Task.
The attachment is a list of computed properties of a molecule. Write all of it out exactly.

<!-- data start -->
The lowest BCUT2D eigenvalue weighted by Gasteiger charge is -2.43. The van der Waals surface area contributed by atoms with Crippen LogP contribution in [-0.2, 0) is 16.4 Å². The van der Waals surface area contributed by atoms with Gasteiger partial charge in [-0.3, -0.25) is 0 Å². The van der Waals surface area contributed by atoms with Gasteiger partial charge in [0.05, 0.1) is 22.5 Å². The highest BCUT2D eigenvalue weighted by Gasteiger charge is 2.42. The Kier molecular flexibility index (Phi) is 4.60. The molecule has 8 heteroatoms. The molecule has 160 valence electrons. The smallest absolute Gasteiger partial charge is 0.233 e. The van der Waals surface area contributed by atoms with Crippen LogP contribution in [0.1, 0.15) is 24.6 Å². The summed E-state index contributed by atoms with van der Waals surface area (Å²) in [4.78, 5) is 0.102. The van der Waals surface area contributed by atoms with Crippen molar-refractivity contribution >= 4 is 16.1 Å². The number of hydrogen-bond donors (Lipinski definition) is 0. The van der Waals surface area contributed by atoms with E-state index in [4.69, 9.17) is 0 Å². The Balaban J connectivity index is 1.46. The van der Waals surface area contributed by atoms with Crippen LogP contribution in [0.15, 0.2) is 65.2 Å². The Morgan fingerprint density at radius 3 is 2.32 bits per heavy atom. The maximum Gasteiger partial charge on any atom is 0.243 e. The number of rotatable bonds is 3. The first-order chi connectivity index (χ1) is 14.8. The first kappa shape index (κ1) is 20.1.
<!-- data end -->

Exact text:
The lowest BCUT2D eigenvalue weighted by Gasteiger charge is -2.43. The van der Waals surface area contributed by atoms with Crippen LogP contribution in [-0.2, 0) is 16.4 Å². The van der Waals surface area contributed by atoms with Gasteiger partial charge in [-0.3, -0.25) is 0 Å². The van der Waals surface area contributed by atoms with Gasteiger partial charge in [0.05, 0.1) is 22.5 Å². The highest BCUT2D eigenvalue weighted by Gasteiger charge is 2.42. The Kier molecular flexibility index (Phi) is 4.60. The molecule has 8 heteroatoms. The molecule has 160 valence electrons. The smallest absolute Gasteiger partial charge is 0.233 e. The van der Waals surface area contributed by atoms with Crippen LogP contribution in [0.1, 0.15) is 24.6 Å². The summed E-state index contributed by atoms with van der Waals surface area (Å²) in [4.78, 5) is 0.102. The van der Waals surface area contributed by atoms with Crippen molar-refractivity contribution >= 4 is 16.1 Å². The number of hydrogen-bond donors (Lipinski definition) is 0. The van der Waals surface area contributed by atoms with E-state index in [4.69, 9.17) is 0 Å². The Balaban J connectivity index is 1.46. The van der Waals surface area contributed by atoms with Crippen LogP contribution in [0.15, 0.2) is 65.2 Å². The Morgan fingerprint density at radius 3 is 2.32 bits per heavy atom. The maximum Gasteiger partial charge on any atom is 0.243 e. The number of rotatable bonds is 3. The first-order chi connectivity index (χ1) is 14.8. The first kappa shape index (κ1) is 20.1.